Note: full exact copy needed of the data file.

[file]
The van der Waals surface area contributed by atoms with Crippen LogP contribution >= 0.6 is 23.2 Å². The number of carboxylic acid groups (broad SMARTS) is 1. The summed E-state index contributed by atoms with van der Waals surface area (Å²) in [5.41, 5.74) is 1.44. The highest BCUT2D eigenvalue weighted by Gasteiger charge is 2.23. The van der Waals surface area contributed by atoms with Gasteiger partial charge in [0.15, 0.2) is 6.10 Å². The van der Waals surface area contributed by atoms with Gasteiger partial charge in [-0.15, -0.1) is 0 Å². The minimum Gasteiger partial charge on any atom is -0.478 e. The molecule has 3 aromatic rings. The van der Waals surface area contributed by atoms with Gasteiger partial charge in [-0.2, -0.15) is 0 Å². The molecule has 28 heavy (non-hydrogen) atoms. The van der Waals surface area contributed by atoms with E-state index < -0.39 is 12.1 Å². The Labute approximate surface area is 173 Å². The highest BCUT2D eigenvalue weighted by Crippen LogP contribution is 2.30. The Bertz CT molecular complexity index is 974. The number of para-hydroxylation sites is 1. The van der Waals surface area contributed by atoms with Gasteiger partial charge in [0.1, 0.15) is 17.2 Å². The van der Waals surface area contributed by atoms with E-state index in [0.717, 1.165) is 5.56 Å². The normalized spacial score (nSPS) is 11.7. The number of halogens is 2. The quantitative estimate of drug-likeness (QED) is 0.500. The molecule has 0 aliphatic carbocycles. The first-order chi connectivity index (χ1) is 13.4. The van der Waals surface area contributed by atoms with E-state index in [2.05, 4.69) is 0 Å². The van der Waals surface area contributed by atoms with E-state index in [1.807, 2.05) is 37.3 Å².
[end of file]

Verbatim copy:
The van der Waals surface area contributed by atoms with Crippen LogP contribution >= 0.6 is 23.2 Å². The number of carboxylic acid groups (broad SMARTS) is 1. The summed E-state index contributed by atoms with van der Waals surface area (Å²) in [5.41, 5.74) is 1.44. The highest BCUT2D eigenvalue weighted by Gasteiger charge is 2.23. The van der Waals surface area contributed by atoms with Gasteiger partial charge in [0.15, 0.2) is 6.10 Å². The van der Waals surface area contributed by atoms with Gasteiger partial charge in [-0.15, -0.1) is 0 Å². The minimum Gasteiger partial charge on any atom is -0.478 e. The molecule has 3 aromatic rings. The van der Waals surface area contributed by atoms with Gasteiger partial charge in [-0.2, -0.15) is 0 Å². The molecule has 28 heavy (non-hydrogen) atoms. The van der Waals surface area contributed by atoms with E-state index < -0.39 is 12.1 Å². The Labute approximate surface area is 173 Å². The highest BCUT2D eigenvalue weighted by Crippen LogP contribution is 2.30. The Bertz CT molecular complexity index is 974. The number of para-hydroxylation sites is 1. The van der Waals surface area contributed by atoms with Gasteiger partial charge in [0.1, 0.15) is 17.2 Å². The van der Waals surface area contributed by atoms with E-state index in [0.717, 1.165) is 5.56 Å². The normalized spacial score (nSPS) is 11.7. The number of halogens is 2. The quantitative estimate of drug-likeness (QED) is 0.500. The molecule has 0 aliphatic carbocycles. The first-order chi connectivity index (χ1) is 13.4. The van der Waals surface area contributed by atoms with E-state index in [2.05, 4.69) is 0 Å². The van der Waals surface area contributed by atoms with E-state index in [1.807, 2.05) is 37.3 Å².